DES MOINES — Gov. Terry Branstad has little use for the ideological cleansing of the Republican Party and said he’ll keep himself — and his formidable campaign chest — out of the state’s primary contests in 2014.
“I’m a conservative, I’ve always been a conservative,” Branstad said during a telephone conversation Friday afternoon as he was traveling to Maquoketa to meet with Iowa’s newly named Teacher of the Year, Jane Schmidt. “When there were people who said the (former Gov.) Bob Ray moderates were not Republicans, I made sure they were welcome.
Branstad has not officially announced his intention to seek re-election to a sixth term, but he has continued to raise money, employs full-time campaign staff and recently held a ribbon-cutting on a campaign office in Urbandale.
He’s had some public spats with Republican Party of Iowa Chairman A.J. Spiker, notably over Branstad’s comments on the usefulness of the Ames Straw Poll and Spiker’s attempt to move GOP nominating convention dates.
Asked about next week’s Reagan Dinner in Des Moines, which features Texas Sen. Ted Cruz as the keynote speaker, Branstad would say only that there’s room in the party for all kinds.
“If evangelicals want to get involved, if Libertarians want to get involved, we should welcome them,” he said. “I don’t think we should be excluding people.”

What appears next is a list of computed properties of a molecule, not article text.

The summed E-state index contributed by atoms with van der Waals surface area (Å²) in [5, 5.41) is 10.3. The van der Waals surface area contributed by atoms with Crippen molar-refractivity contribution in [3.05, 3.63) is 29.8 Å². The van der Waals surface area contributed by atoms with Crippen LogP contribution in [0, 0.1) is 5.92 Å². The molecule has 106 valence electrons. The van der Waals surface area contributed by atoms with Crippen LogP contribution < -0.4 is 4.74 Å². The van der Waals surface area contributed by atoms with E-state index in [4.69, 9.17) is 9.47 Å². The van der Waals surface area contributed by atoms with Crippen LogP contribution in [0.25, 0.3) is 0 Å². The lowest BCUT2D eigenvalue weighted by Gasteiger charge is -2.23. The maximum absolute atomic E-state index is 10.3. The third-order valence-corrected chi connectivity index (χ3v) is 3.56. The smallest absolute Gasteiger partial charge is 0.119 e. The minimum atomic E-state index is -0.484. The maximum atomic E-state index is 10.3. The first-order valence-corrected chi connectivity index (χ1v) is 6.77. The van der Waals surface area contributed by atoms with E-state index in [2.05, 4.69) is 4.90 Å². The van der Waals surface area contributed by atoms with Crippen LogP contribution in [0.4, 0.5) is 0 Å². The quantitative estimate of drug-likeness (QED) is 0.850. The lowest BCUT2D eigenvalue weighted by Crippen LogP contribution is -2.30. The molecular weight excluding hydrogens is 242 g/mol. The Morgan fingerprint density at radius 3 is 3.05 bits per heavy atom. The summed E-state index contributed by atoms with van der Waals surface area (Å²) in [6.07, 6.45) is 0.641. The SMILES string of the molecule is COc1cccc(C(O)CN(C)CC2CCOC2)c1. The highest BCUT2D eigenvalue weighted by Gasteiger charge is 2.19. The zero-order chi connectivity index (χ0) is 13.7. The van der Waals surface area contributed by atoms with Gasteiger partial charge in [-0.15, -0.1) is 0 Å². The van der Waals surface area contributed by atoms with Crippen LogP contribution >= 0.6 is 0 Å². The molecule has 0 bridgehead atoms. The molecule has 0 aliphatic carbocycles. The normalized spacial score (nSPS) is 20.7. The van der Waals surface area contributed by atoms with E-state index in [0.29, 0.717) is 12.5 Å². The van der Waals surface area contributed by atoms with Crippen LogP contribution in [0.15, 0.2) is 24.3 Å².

Cruz is being criticized by some moderate Republicans who blame him for organizing the stalemate that shut down the federal government for more than two weeks and threatened to force the U.S. government into default on its debts.
The governor also said he was happy that state Rep. Julian Garrett won the Republican nomination to run to replace Republican state Sen. Kent Sorenson, who resigned in the wake of ethics complaints.
Garrett, a retired attorney and farmer who has made a reputation as a moderate in the Republican-controlled House, won a four-way contest Thursday night.“I think that was an important one,” Branstad said. “I think it will help us keep that seat.”